Examine Gender Equity as It Relates to Education in the Caribbean Society.

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Over the past centuries people have gained insight in the importance of education to a nation, Jamaica is one such country. Credit must be given to the English Missionaries who were able to convince the slave owners of the importance of literacy for the slaves. Although it was started in no formal way, over the years it was enlightenment for almost all who were afforded this precious service. Global changes in areas such as demand for job requirement in the market place has really helped to strengthen the education system in Jamaica. It is a fact that historically education has provided some degree of upward social mobility for many Jamaicans, though it has done so to a lesser extent for some groups than for others. Gordon 1987 postulates that this social mobility in Jamaica has been most marked during the years after the Second World War.

With the strategic planning of the private sector equity in education has become more an agent of transformation. Equity in education can be viewed from several perspectives such as gender, social strata and race or color. The paradox of large scale social mobility coexisting side by side with gross widening in equalities of opportunities between the minority at the top and the majority at the bottom of the social order.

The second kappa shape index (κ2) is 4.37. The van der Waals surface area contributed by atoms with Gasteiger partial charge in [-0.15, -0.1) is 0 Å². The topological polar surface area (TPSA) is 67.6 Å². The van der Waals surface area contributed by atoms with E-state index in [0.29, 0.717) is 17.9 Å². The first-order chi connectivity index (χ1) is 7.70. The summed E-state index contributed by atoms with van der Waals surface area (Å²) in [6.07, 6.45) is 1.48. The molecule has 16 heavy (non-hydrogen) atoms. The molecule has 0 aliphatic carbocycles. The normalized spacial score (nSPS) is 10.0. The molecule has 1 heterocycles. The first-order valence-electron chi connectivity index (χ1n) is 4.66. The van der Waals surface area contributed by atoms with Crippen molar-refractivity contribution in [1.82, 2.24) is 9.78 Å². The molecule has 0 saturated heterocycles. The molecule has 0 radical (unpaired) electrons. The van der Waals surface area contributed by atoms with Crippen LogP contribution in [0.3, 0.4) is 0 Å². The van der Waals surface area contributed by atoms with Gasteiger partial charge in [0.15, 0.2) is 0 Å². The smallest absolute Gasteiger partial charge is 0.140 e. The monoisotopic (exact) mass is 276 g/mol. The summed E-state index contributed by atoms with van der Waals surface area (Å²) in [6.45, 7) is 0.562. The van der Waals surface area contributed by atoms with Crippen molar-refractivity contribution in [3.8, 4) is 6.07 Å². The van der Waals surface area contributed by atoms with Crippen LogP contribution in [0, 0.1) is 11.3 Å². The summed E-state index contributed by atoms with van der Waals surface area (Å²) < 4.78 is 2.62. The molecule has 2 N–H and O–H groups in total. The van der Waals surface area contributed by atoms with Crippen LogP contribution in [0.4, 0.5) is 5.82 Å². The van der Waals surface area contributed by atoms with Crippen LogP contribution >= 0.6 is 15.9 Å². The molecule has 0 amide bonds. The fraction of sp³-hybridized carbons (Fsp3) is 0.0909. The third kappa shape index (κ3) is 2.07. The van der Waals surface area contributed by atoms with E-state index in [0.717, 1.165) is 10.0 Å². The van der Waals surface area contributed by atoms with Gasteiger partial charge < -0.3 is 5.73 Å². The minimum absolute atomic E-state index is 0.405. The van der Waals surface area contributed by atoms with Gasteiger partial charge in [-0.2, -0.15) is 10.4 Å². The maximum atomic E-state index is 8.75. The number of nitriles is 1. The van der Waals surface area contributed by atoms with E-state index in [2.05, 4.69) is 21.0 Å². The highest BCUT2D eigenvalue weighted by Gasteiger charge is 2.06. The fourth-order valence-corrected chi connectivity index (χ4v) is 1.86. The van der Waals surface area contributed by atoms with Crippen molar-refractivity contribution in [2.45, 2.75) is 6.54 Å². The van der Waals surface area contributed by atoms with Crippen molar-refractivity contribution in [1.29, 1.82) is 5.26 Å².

Those at the bottom of the social order are the groups who have note received the benefits of education and have consequently not enjoyed any social mobility the child of an unskilled labourer, will in all likelihood become an unskilled labourer. This may be explained in part by the differences in the quality and quantity of provisions for schooling made available to the children of those at the bottom of the social order. It can also be seen by the differences in the processes of schooling in these schools the expectation, and the interaction between students and teachers. Educational opportunity and access become implicated in social class issues because persons of high social class, as compared with those of a lower social class, have usually benefited from a higher level of education and can usually afford the monetary cost of their children. Children on the lower social strata will not attend school on a regular basis, and they don’t participate much in all school-based activities. They cannot enjoy amenities and facilities such as electricity, water and easy transportation, as those on the higher end of the social scale. Evans reported that in 1997-1998 94.3 percent of the wealthiest group of children were enrolled into secondary education, however this has changed significantly as the past century have seen vast improvement for children of the poor. This came about as a result of the Ministry of Education living up to its mandate as outlined in The Green Paper 2000, this saw special attention being paid to the issue of access, resources and equity as they expand the learning opportunities for all Jamaican citizens. This was achieved on the premise that no child should be deprived of formal education up to the end of secondary education purely on the basis of economic deprivation. Equity as it relates to gender as been a controversial topic over the years, however in recent years a school of thought as been creating eye openers to the advantages and disadvantages of such issue. Fennema (1990) defines gender equity as the set of behaviours that permit educators to recognize inequality in education opportunities, to carry out specific interventions that constitute equal educational treatment for both male and female to ensure equal educational outcomes. Jamaica, like many other Caribbean countries has its culture been shaped on the views that some things are associated with boys while others are associated with girls. In the past crossing this gender path would see boys being labeled as” Sissy” and girls as “Tomboys”. Long before they enter school, boys and girls are exposed to different models of behaviour which are considered to be appropriate...
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